The Doctor succeeds in weakening the Master's hold over Kamelion and interrupts the numismaton experiment. He adds calorific gas to the surge but is unable to prevent the Master from reacquiring his usual size and becoming—he taunts—"a thousand times stronger". As the gas flow alters, the Master is trapped and the Doctor watches as he is seemingly immolated. Implored by the terminally wounded Kamelion, the Doctor has put the automaton out of its misery using the TCE. Escaping the destruction of the gas control room in the TARDIS along with Peri, the Doctor lands to pick up Turlough, only to find that he has elected to return to Trion. Turlough tells Peri to look after the Doctor. He then parts from the Doctor, thanking him for all that he has learned in his travels with him. As the Doctor and Peri return to the TARDIS, she says she has a few months' vacation left and would like to spend it travelling with him. The Doctor accepts and they depart.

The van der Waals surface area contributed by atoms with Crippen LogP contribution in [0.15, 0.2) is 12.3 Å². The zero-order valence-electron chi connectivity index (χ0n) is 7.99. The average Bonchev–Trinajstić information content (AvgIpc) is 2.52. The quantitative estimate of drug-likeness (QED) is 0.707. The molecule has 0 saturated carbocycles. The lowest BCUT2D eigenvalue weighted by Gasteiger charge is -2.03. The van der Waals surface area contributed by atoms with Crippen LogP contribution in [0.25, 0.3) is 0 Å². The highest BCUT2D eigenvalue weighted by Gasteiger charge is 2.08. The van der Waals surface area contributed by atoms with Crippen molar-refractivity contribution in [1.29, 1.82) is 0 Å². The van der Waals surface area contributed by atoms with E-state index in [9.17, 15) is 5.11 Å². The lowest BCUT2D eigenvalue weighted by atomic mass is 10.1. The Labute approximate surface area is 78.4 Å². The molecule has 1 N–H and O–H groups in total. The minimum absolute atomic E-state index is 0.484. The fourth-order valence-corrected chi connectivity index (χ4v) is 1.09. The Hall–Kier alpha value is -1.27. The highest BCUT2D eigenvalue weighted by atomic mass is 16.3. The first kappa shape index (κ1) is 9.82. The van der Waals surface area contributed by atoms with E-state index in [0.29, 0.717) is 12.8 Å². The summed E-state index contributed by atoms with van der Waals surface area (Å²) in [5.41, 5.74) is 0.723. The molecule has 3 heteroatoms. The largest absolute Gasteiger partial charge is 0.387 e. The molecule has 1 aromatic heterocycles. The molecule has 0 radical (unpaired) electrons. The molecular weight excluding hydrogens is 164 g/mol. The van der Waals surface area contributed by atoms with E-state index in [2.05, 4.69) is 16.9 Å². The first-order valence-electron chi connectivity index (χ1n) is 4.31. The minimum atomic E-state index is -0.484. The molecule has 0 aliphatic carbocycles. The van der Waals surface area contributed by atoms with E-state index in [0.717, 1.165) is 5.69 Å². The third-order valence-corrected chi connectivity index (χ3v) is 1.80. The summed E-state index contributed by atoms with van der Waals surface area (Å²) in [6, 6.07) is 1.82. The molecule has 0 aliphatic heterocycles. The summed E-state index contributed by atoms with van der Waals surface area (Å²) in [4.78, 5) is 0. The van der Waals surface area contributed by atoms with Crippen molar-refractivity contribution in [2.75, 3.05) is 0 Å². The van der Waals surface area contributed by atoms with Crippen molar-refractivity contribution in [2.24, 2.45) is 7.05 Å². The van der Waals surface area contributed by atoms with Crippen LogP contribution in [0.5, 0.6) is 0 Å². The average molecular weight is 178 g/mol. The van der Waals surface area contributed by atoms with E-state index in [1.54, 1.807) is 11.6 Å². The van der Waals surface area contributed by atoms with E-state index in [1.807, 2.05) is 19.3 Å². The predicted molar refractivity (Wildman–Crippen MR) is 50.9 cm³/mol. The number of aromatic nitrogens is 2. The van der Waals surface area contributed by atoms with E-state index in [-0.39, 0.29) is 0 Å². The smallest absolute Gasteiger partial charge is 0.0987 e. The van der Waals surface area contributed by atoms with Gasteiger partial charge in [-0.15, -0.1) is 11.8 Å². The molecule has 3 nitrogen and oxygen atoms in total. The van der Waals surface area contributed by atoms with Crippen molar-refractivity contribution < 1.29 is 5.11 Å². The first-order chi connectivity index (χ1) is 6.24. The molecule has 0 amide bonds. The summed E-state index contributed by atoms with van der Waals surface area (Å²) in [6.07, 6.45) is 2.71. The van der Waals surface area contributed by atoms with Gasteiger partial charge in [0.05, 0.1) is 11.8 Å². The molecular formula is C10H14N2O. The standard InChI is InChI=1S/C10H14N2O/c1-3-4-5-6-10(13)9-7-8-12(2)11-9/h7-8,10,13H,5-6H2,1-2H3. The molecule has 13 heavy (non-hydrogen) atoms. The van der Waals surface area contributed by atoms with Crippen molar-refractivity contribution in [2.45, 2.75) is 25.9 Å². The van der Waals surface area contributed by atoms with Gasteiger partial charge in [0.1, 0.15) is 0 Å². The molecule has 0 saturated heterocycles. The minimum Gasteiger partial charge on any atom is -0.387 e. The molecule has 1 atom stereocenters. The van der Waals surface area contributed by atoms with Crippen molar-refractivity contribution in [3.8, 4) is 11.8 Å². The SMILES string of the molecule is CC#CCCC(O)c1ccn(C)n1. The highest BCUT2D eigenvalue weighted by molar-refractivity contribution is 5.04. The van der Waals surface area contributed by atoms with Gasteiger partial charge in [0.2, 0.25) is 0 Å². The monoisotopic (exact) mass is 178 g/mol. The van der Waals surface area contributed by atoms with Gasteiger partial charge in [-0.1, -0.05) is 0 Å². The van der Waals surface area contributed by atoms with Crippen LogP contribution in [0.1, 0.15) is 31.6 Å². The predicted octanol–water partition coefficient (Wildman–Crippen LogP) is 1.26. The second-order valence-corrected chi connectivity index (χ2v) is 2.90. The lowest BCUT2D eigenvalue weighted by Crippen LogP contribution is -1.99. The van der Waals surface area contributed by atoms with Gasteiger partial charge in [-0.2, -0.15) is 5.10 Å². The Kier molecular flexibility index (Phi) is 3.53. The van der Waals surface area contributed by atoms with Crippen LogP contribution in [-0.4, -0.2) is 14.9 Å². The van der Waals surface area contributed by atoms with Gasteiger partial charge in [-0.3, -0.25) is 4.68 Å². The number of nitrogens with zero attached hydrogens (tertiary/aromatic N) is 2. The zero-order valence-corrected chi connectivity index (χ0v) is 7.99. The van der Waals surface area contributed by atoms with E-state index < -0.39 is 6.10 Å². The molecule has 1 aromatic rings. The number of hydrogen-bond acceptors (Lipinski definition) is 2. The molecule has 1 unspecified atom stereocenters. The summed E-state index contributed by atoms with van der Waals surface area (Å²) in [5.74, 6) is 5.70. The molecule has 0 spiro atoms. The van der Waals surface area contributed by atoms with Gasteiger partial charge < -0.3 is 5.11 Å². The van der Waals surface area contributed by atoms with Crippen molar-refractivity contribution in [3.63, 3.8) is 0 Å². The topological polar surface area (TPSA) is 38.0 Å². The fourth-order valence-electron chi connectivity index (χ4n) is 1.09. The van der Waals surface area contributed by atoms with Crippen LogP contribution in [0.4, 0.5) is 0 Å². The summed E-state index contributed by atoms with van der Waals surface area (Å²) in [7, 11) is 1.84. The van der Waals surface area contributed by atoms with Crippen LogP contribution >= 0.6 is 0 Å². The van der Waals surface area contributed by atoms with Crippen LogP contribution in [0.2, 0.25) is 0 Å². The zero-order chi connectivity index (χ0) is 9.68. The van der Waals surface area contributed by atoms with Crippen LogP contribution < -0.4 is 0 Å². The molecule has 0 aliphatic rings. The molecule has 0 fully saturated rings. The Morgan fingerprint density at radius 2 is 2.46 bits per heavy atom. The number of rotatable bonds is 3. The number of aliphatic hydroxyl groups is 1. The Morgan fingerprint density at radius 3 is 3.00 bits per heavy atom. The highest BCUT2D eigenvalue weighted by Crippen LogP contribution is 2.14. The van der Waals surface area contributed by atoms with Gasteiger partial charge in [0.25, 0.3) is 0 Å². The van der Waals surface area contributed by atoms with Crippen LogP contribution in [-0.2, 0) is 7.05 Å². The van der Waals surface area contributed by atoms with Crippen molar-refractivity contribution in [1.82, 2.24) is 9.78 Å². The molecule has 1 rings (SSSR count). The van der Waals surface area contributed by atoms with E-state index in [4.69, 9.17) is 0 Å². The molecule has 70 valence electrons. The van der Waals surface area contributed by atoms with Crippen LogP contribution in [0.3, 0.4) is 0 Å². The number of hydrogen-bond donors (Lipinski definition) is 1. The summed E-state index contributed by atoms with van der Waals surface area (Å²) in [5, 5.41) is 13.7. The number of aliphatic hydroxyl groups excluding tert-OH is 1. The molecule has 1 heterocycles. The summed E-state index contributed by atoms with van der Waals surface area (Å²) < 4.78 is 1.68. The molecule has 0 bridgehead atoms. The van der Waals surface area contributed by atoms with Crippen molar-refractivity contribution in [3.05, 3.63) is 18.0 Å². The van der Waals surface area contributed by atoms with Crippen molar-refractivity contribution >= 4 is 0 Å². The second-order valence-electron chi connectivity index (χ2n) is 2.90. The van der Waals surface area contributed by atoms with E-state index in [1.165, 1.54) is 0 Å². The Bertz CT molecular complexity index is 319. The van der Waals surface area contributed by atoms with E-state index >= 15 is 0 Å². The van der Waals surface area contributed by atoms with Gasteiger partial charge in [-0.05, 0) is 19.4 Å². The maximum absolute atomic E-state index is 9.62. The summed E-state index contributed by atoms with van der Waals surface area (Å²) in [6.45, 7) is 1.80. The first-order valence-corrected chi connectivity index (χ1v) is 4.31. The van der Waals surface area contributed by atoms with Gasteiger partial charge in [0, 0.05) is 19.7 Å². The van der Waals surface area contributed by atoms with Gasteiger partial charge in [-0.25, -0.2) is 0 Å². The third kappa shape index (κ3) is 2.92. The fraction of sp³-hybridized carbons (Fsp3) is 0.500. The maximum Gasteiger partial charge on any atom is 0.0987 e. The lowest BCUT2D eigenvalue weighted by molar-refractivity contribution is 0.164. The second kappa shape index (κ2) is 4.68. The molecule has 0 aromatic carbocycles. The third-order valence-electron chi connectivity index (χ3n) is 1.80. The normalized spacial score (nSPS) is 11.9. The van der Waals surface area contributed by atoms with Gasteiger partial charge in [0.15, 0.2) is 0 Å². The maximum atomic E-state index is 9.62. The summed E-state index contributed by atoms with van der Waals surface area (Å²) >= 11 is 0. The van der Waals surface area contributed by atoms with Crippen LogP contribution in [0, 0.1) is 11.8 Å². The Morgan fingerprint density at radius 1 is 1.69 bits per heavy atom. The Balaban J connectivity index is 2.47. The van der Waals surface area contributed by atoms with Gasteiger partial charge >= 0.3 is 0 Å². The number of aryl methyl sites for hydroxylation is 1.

It was decided that because of the climate of Lanzarote, where the serial was filmed, the cast would have to alter their usual costumes. Although Peter Davison started the story wearing his cricketer outfit, for the rest of the story, he wore a different pair of trousers with question mark braces and a beige floral waistcoat. Strickson shed his usual school uniform in favour of a blue pin-stripe shirt and tan shorts with a pair of swim briefs underneath. Nicola Bryant also wore a pink bikini beneath her clothes to which she stripped down for a couple of scenes.[5]

Cast notes[edit]